Imagine: You move through your life without any feelings of guilt.
This may seem unlikely because almost all people have some feelings or remorse, regret, or guilt. But for those who suffer from “sociopathy,” feeling guilty isn’t possible.
According to author Martha Stout, Ph.D., who wrote the classic book, “The Sociopath Next Door,” sociopathy occurs in 1 out of 25 people, or – in other words – about 4% of the population.
“Guiltlessness was in fact the first personality disorder to be recognized by psychiatry,” Dr. Stout writes. “[A]nd the terms that have been used over the past century [to describe it] include ‘moral insanity,’ ‘moral imbecility,’ and ‘psychopathic inferiority’.”
The technical term for sociopathy is “antisocial personality disorder,” and it is recognized by the psychological and psychiatric communities.
Some of the indicators listed in the Diagnostic and Statistical Manual for Mental Disorders (DSM-5) include:
• Failure to confirm to social norms
• Impulsivity, failure to plan ahead
• Irritability, aggressiveness • Lack of remorse after having hurt, mistreated, or stolen from another person
This is, of course, not an exhaustive list of all of the traits associated with sociopathy; however, they remain illustrative and may give the lay reader a sense of the traits associated with sociopathy. Moreover, according to Dr. Stout, a professor of psychology at the University of British Columbia, Dr. Robert Hare, has developed an inventory called the Psychopathy Checklist – a checklist that is not widely used by researchers and clinicians.
Interestingly, the population notion of a sociopath is a person who is a mass murderer, a terrorist, or even a serial killer. And although those individuals may be sociopaths, because of the large number of sociopaths in the population, the sociopath you know may be your romantic partner, your boss, or your family member. This is the assertion put forth by Dr. Stout, at any rate. To put is simply, most sociopaths are non-violent sociopaths, but their lack of violence does not mean that they can cause other harm.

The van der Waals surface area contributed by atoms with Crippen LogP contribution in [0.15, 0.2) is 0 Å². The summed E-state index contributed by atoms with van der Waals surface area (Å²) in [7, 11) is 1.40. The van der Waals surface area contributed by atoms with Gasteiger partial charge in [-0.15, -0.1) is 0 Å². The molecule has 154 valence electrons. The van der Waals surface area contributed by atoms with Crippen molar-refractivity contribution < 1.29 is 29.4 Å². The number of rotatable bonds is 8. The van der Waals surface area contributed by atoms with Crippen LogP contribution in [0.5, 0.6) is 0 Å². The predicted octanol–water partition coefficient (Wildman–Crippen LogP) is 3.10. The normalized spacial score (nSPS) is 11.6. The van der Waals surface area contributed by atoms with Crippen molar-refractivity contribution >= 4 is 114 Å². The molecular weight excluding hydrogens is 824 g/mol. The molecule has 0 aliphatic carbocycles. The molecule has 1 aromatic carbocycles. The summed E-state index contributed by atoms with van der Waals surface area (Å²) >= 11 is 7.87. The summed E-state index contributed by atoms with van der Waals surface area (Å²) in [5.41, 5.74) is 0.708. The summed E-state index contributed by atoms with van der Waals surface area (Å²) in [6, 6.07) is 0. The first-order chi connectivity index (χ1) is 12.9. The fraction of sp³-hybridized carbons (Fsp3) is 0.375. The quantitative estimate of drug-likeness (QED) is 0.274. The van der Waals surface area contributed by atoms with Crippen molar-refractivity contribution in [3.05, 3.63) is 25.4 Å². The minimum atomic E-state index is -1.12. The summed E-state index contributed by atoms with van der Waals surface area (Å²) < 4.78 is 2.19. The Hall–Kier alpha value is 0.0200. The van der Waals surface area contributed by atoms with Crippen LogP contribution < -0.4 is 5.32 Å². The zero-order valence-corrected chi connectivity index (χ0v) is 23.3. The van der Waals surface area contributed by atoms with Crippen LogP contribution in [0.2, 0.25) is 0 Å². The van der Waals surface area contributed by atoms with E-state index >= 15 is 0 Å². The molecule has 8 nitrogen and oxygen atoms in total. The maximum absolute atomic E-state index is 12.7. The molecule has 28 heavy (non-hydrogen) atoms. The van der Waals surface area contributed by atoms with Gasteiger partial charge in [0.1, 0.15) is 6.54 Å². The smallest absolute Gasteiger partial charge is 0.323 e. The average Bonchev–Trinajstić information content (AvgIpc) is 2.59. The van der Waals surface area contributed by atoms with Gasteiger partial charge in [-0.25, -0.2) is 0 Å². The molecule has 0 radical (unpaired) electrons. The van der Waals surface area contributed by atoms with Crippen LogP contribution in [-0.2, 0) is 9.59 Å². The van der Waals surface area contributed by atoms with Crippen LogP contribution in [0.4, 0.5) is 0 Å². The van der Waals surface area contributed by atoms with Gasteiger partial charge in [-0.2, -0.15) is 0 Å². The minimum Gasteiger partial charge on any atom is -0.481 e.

“Sociopaths are noted especially for their shallowness of emotion, the hollow and transient nature of any affectionate feelings they may claim to have, a certain breathtaking callousness,” Dr. Stout observes. “They have no trace of empathy and no genuine interest in bonding emotionally with a mate. Once the surface charm is scrapped off, their marriages are loveless, one-sided, and almost always short-term.”
Again, it is worth repeating: a sociopath doesn’t always need to be the killer who is in the news. Although they may be, in fact, a sociopath, because of the high incidence of sociopathy, chances are each of us knows a sociopath, but may not know how to account for their behaviors. Finally, although sociopathy is recognized by professional researchers and clinicians – and remains a treatable disability – the high incidence of sociopathy among the population remains alarming.
Stout, M. (2005). The sociopath next door. Broadway Books, New York, NY.